# Xaml Wpf Snake game

I'm doing a game in Xaml WPF and I didn't really choose the tools and languages. It's to be hidden in a really big app with a lot of code.

The whole snake takes place in a simple xaml canvas and xaml.cs file here.

Actually, the snake became really laggy after being taller than 20 part, and even before the speed is absolutely not constant.

I don't know a lot about game programming but I'm doing software for a while now. How can I improve this game, make speed less dependent on snake size, and make it lag way less with the same computer perf?

I think the more important is the paintSnake method called every timer Tick.

private void paintSnake(Point currentposition)
{
cleanSnake();
paintSnakeBody(currentposition);
}
private void cleanSnake()
{
var count = paintCanvas.Children.Count;
var toDel = count - (NbBonus + 1);
paintCanvas.Children.RemoveRange(NbBonus + 1, toDel);
}
private void paintSnakeHead(Point currentposition)
{
var rot = GetRotation();
RotateTransform aRotateTransform = new RotateTransform();
aRotateTransform.CenterX = 0.5;
aRotateTransform.CenterY = 0.5;
aRotateTransform.Angle = rot;
Rectangle headRect = new Rectangle();
//On decale tout les point du snake
snakePoints.Insert(0, currentposition);
int count = snakePoints.Count;
// Restrict the tail of the snake
if (count > length)
{
snakePoints.RemoveAt(length);
}
}
private int GetRotation()
{
switch (direction)
{
case (int)MOVINGDIRECTION.DOWNWARDS:
return 180;
case (int)MOVINGDIRECTION.UPWARDS:
return 0;
case (int)MOVINGDIRECTION.TOLEFT:
return 270;
case (int)MOVINGDIRECTION.TORIGHT:
return 90;
default:
return 0;
}
}
private void paintSnakeBody(Point currentposition)
{
for (int i = 1; i < snakePoints.Count; i++)
{
//On ne dessinne un cercle que tout les headsize position
if (i % headSize == 0)
{
Rectangle bodyRect = new Rectangle();
bodyRect.Fill = _bodyBrush;
Canvas.SetTop(bodyRect, snakePoints[i].Y);
Canvas.SetLeft(bodyRect, snakePoints[i].X);
}
}
}

• Its 330 line not to big for a snippet? :S – Jebik Aug 24 '17 at 15:41
• Personally, it is not a problem if your code is on GitHub, but the policy of this website states you must include it on your question, otherwise more reputed users will close your question. – Billal Begueradj Aug 24 '17 at 15:45
• Format left please – paparazzo Aug 24 '17 at 16:18
• I am wondering if paint a grid and then just fill in or clear would not be faster? – paparazzo Aug 24 '17 at 16:21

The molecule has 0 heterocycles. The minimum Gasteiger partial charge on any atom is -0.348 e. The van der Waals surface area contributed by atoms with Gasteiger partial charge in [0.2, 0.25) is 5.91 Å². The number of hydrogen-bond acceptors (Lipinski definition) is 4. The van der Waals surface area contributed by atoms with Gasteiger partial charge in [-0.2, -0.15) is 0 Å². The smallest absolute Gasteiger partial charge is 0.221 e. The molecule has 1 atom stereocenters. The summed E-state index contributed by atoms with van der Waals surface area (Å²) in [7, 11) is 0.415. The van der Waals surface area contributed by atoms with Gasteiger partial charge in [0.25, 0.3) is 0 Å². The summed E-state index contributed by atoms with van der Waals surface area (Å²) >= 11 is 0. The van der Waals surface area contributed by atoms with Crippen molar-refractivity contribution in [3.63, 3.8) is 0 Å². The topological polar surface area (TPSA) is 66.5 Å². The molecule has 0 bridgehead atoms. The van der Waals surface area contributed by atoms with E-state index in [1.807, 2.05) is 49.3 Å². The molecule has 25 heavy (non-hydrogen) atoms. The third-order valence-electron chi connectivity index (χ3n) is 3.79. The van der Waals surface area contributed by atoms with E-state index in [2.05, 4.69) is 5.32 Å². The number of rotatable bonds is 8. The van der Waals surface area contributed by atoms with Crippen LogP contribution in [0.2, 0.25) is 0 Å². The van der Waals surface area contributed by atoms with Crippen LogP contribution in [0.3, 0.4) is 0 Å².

• Where is snakePoints defined? – paparazzo Aug 24 '17 at 16:27

I'm going to review only the code in your post.

You don't use WPF as you have to. In WPF you don't need to perform clear/draw sequence. The right way is to use MVVM and update coordinates of the snake's blocks in view-model. In XAML you will have ItemsControl with Canvas as its panel. ItemsSource should be bound to collection of blocks and each item should have bindings for Canvas.Top and Canvas.Left.

In fact each item will be wrapped to ContentPresenter where there is no your bindings to coordinates, so you can consider to write your custom Canvas-based panel which will search for coordinates in each child.

I'm just describing the right way you should work with WPF, there are variants how you'll implement all this stuff.

This naming of enum and its fields is wrong:

MOVINGDIRECTION.DOWNWARDS
MOVINGDIRECTION.UPWARDS
MOVINGDIRECTION.TOLEFT
...


You should follow naming guidelines for types and public members:

MovingDirection.Down
MovingDirection.Up
MovingDirection.Left
...


What is the purpose of casting enum values to int?

case (int)MOVINGDIRECTION.DOWNWARDS:


Yes, I see on your GitHub repo that all your direction fields have type of int. But why? Let those fields be of MovingDirection type.

Also I suggest to go away from your switch and use Dictionary:

private static readonly Dictionary<MovingDirection, int> RotationAngles =
new Dictionary<MovingDirection, int>
{
[MovingDirection.Down] = 180,
[MovingDirection.Up] = 0,
[MovingDirection.Left] = 270,
[MovingDirection.Right] = 90,
};

private int GetRotation()
{
return RotationAngles.TryGetValue(direction, out var angle)
? angle
: 0;
}


But it's just another way. switch is not a problem in your case since there are only 4 possible directions and this situation will not be changed in the future.

• It's the first time i post to code review and i'm surprise because this actually help a lot. So about naming and dictionary i will change this because its so much clear. And about moving canvas element i have think about it but not done it already because i must change a bit my way of thinking. But i will do this tonight and see if performance are better – Jebik Aug 25 '17 at 9:11
• And about why i have int.... Not real reason i decide to use a int 0 for no direction instead of adding enum None... Bad choice i must change that to no need int for direction in my case – Jebik Aug 25 '17 at 9:25
• @Jebik None is a good choice so don't be afraid of it :) – Maxim Aug 25 '17 at 10:14
• I have change the code a lot since this morning... But i can't really test it. I think its more optimize. But i would like to have a review in the whole code to help me continue to improve it a bit. And about what i saw in help center it's not really appropriate here. Are they any site in stackExchange community where i can get this? I have stopped use int. stopped deleting and redraw every part every tick. Added a notion of fluidit to move 1/4Box instead of 1 pixel each Timer Tick.... But i think it still have some big mistake for a first game. – Jebik Aug 25 '17 at 14:07
• You are still not using MVVM. It is the big mistake in WPF app development :) – Maxim Aug 25 '17 at 14:13